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29 Cards in this Set

  • Front
  • Back
What is macroamylasemia?
Presence of macroamylase in the blood, which is abnormal. It consists of amylase attached to a protein.
Conditions associated with macroamylsemia?
1. Celiac disease
2. Lymphoma
3. HIV
4. Monoclonal gammopathy
5. RA
6. Ulcerative Collitis
In what way does lipase differ from other pancreatic enzymes?
Pancreatic lipase is secreted in its final form but only becomes effective in the presence of colipase in the duodenum.
Serum levels of lipase are raised in which conditions?
1. Pancreatitis (used to diagnose acute pancreatitis)
2. Pancreatic adenocarcinoma
Drugs that may increase lipase levels include
1. Codeine
2. Indomethacin
3. Morphine
Elastase 1 is a useful marker of
Pancreatic exocrine function
What is the fecal elastase test?
1. Used to assess pancreatic exocrine function
2. Preferred over secretin stimulation test. However, it may have problems detecting mild exocrine pancreatic insufficiency
Reason for a blood elastase test?
Differentiate between acute and chronic pancreatitis
Most common causes of pancreatic insufficiency?
1. Cystic Fibrosis
2. Shwachman-Diamond Syndrome (SDS)
3. Type 1 DM
Symptoms of pancreatic insufficiency?
1. Malabsorption and malnutrition
2. Vitamin deficiencies
3. Weight loss (failure to thrive)
4. Steatorrhea
Acute pancreatitis mnemonic
I - Idiopathic
G - Gall stones
E - Ethanol
T - Traumas
S - Steroids
M - Mumps, Malignancy
A - Auto-immune
S - Scorpion sting
H - Hypercalcemia, Hyperlipidemia
D - Drugs
Gold standard for diagnosing pancreatitis?
CT (and abdominal USG).

Note: XR is not recommended
Which scoring system is the most predictive of adverse outcomes in acute pancreatitis?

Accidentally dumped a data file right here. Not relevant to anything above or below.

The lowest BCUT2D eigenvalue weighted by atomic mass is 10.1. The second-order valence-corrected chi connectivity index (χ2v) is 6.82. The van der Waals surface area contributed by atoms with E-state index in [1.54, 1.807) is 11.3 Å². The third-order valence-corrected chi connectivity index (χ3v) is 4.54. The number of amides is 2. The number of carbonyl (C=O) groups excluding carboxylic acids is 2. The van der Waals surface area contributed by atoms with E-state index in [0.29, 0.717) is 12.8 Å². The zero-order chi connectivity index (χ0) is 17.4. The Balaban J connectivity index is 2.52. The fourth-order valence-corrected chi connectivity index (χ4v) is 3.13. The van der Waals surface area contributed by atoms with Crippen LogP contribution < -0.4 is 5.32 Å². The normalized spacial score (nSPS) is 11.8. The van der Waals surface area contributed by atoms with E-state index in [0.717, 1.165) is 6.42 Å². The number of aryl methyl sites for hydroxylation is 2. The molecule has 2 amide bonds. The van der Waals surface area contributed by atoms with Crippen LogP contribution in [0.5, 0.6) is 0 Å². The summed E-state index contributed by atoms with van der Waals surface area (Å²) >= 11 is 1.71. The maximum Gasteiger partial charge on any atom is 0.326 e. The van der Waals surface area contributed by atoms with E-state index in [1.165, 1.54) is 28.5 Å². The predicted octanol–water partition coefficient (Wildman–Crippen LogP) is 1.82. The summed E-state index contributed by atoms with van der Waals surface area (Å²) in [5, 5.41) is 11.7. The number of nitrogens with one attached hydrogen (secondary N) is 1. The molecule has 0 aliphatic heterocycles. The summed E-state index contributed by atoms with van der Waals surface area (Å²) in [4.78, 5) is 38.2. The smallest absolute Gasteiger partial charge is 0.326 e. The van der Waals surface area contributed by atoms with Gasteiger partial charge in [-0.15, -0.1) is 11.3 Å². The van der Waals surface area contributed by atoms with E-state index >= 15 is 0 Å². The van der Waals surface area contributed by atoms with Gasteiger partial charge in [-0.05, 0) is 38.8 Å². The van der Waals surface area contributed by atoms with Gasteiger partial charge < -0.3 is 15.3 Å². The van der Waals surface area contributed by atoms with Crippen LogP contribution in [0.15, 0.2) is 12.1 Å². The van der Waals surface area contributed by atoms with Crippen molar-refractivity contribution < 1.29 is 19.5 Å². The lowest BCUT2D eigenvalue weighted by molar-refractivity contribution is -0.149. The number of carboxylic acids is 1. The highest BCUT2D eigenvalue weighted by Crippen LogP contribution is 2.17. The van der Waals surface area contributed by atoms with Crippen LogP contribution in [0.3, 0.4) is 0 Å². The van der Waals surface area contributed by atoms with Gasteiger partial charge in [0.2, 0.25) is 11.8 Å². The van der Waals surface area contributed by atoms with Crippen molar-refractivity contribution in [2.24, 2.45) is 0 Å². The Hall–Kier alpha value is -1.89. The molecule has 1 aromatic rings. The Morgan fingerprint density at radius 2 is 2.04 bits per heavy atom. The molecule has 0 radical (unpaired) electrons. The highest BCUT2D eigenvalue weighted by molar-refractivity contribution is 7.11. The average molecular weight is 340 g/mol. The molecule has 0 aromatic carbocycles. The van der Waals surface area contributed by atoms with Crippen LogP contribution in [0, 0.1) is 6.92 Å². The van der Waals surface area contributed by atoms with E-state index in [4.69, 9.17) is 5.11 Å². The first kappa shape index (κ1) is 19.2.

- CT Severity Index.
- A CT score >5 is associated with a 15x mortality rate
Which H.pylori strains are more dangerous?
Strains producing both VacA and CagA cause more intense tissue inflammation and induction of cytokine production. In addition, CagA strains may be associated with a higher frequency of precancerous lesions.
Non-invasive tests for H.pylori?
1. Urease Breath Test
2. Serological tests - IgG, IgA, IgM
3. PCR (salive or feces)
4. 13C-Bicarbonate in serum
5. 15-NH4 in urine
H.pylori test results may be influenced by
1. PPIs
2. H2-blockers
3. Antibiotics
Diagnostic tests for celiac disease includes
1. IgA-tTGA
2. EMA
3. HLA typing
4. Small bowel histology (most specific and sensitive)
Role of Peptide YY?
Suppress appetite
Hormones that may suppress appetite?
1. GLP-1
2. Oxyntomodulin
3. Pancreatic polypeptide
Role of CCK?
1. Stimulate the pancreas to produce the enzymes of pancreatic juice
2. Causes the gallbladder to empty. It also promotes normal cell growth of the pancreas.
Most common diagnostic tool for gastritis?
Endoscopy with biopsy
Other than [the most common diagnostic test for gastritis] the following tests may be ordered
1. Contrast XR
2. Hemofec
3. CBC (anemia)
4. H.pylori tests (RUT, Urea breath test)
Complications of chronic gastritis?
1. Peptid ulcer disease
2. Gastric polyps
3. Tumors (benign and malignant)
4. Atrophic gastritis
Most common causes of cirrhosis?
1. HepC
2. Alcohol abuse
3. Obesity
Test to assess severity of cirrhosis?
MELD. Predicts 90-day survival. Scores 6-40; lower is better.
MELD measures which three units?
1. INR
2. Bilirubin
3. Creatinine
What is Alagille syndrome?
AD inherited disease: reduced number of bile ducts-->hepatic insufficiency-->necessitates liver transplant
Unique symptoms of Alagille syndrome?
Other than liver failure:
1. Heart murmur
2. Deep set eyes, small and pointed chin
3. Opaque ring on the eyes
4. Kidney problems (various)
5. Splenomegaly
6. Abnormal carotid arteries
To make a diagnosis of Alagille syndrome, a positive liver biopsy and the presence of three of the following symptoms are usually required:
1. liver symptoms
2. heart abnormalities or murmurs
3. skeletal abnormalities
4. posterior embryotoxon
5. facial features typical of Alagille syndrome
(6. JAG1/2 mutation)